Think you’re all set with your financial aid? Think again.

By Se Young Lee

After turning in all those forms that the Office of Student Financial Aid asked for, you may be relieved after finally receiving your Award Letter. But just like everything else in life that has to do with money, not reading the fine print could leave you even more in debt than you thought you would be.

When the University offers a financial aid package to students, several expectations must be met in order for the students to keep all of the money, chiefly that students must be enrolled for a certain number of hours, must maintain a 2.0 GPA and convert at least 67 percent of the attempted credit hours each semester.

To be specific, a student must first be enrolled as a full time student (12 credit hours per semester during the school year, 6 during summer sessions). If a student loses the full time distinction at any time during the semester, most financial aid awards like the Federal Pell Grant, Federal Perkins Loan, University Loans or scholarships will be either reduced or outright canceled. Furthermore, students must be enrolled for at least 15 credit hours per term in order to receive all the money from the Illinois Monetary Award Program.

Also, the Illinois Monetary Award Program is only available to students who have completed less than 135 credit hours. Students who have used up 75 credit hours’ worth of the grant and remain classified by the University as a freshman or sophomore will be ineligible for the grant until they get classified as a junior.

But simply being registered for the right amount of hours every semester isn’t enough. The University requires that students who receive financial aid must remain in good academic standing, meaning they must receive credit for 67 percent of the hours the student enrolled for in any given semester and keep a C average (2.0 GPA) in all of their courses. Depending on what other financial aid you receive, those standards may be higher.

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If a student fails to meet any of those criteria, he or she will be placed on academic probation and remain on probation until graduation. In order to remain eligible for financial aid once on probation, students must earn 75 percent of the attempted credit hours each semester with a GPA of 2.0 or higher. If a student can’t meet these requirements at the end of the school year, he or she will lose academic eligibility. While the student may appeal the decision, the process requires considerable time and effort from the appellant.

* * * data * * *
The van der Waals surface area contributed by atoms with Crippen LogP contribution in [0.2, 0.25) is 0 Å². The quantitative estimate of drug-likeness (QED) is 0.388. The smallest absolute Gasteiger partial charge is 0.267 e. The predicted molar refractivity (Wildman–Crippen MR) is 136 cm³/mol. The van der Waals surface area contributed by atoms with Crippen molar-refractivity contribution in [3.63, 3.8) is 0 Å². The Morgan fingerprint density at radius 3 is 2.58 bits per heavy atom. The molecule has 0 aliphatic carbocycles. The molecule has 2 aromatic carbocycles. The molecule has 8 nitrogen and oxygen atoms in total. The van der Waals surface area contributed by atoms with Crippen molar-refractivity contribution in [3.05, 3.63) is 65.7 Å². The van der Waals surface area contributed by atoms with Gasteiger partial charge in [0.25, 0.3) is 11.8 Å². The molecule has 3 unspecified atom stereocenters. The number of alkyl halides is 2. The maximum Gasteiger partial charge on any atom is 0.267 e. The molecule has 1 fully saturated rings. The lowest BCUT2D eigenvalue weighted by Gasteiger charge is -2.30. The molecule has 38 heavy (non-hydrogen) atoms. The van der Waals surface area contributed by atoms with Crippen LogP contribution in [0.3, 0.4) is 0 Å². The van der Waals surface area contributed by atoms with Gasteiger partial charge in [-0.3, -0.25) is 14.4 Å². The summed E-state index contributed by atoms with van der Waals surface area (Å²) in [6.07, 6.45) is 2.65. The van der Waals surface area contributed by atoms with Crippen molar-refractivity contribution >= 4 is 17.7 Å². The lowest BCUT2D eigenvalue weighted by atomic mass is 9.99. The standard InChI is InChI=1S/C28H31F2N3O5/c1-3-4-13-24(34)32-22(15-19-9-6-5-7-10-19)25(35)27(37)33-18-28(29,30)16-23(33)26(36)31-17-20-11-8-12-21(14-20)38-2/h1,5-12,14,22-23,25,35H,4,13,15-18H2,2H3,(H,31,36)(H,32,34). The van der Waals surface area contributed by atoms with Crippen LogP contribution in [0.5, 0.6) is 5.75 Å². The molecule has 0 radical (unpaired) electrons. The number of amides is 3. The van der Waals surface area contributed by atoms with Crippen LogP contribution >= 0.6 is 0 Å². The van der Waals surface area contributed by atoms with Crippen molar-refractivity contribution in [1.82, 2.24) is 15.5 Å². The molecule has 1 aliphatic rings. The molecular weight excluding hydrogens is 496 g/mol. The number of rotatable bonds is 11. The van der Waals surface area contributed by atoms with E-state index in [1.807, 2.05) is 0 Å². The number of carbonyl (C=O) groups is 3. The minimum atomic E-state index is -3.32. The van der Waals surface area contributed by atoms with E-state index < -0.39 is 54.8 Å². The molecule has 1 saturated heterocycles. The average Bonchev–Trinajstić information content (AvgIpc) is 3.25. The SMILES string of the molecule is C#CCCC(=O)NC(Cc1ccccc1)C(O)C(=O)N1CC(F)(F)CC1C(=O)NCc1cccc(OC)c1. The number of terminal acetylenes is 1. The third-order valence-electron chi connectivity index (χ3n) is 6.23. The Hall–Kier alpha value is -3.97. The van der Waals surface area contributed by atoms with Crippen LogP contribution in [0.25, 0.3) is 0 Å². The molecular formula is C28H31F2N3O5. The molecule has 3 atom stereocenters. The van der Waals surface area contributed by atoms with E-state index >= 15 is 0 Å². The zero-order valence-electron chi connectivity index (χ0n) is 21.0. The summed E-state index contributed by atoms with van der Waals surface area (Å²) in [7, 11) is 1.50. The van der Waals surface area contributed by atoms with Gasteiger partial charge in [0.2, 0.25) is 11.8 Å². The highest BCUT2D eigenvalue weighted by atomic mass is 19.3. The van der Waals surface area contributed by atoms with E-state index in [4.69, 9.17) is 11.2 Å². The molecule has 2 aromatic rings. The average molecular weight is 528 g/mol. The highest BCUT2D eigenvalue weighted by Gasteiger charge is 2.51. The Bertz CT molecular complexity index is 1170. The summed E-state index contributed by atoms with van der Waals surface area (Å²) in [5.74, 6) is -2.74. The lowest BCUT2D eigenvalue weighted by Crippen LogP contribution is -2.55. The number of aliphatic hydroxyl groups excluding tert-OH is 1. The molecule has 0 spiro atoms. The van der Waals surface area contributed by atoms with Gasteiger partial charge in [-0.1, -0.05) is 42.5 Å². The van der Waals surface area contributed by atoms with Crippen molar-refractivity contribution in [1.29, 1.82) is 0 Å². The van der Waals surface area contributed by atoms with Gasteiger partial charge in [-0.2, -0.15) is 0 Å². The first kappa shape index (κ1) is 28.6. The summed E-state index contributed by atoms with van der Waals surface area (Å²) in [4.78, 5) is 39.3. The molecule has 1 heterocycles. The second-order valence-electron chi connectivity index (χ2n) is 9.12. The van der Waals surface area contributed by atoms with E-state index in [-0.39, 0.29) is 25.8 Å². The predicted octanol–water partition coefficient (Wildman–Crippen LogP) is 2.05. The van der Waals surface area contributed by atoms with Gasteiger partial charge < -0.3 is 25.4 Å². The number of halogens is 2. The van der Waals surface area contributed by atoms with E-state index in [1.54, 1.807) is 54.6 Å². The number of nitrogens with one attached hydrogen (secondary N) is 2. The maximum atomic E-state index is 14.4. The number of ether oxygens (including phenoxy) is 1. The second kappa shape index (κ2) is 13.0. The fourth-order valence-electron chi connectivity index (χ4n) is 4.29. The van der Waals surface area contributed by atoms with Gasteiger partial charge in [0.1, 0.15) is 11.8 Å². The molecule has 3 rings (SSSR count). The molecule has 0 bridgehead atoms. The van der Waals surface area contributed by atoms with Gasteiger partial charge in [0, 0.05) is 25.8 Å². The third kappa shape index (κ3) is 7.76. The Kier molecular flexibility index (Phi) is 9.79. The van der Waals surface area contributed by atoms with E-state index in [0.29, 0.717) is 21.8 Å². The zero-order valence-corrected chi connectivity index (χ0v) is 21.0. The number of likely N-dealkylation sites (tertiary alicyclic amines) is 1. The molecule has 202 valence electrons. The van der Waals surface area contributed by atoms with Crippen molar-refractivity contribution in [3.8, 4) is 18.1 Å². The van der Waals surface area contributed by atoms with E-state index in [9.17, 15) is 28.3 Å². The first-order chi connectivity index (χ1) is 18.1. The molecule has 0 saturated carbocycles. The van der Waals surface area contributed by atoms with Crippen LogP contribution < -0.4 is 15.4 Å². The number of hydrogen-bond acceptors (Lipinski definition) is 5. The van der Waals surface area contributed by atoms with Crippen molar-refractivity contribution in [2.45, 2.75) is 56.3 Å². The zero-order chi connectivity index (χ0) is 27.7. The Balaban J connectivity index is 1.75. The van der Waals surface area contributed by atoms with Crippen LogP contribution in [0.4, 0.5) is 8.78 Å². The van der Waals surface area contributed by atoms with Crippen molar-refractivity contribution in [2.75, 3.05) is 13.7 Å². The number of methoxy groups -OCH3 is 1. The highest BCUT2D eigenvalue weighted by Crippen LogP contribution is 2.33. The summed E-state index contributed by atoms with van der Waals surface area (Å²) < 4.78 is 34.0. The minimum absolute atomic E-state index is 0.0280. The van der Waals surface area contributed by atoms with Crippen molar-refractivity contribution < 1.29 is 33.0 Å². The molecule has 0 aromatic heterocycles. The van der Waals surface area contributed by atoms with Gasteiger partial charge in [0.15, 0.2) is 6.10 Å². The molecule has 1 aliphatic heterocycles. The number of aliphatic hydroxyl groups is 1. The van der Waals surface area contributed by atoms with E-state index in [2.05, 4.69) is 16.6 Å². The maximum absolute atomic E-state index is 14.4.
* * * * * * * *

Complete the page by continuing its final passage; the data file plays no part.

For students who have created a meticulous eight-year plan for their stay on the Urbana-Champaign campus, there is also a caveat, The University will only offer financial aid students who have “accumulated hours totaling no more than 150 percent of the credit hours required to receive a first undergraduate degree.”

In English, a student who needs 120 hours to graduate with a degree can take up to 180 hours in order to get the necessary grades to graduate before having to pay their way through college without a dime from University financial aid. And students who wish to pursue a second bachelor’s degree will only be eligible for Federal Direct Loans. If you planned on becoming the next Bluto Blutarski, more power to you, but good luck getting your parents to pay for it.

The most important lesson you will learn after navigating through the maze of University financial aid system should be one that will serve you well for the rest of your college career: there is no such thing as free money.

For more information on financial aid, visit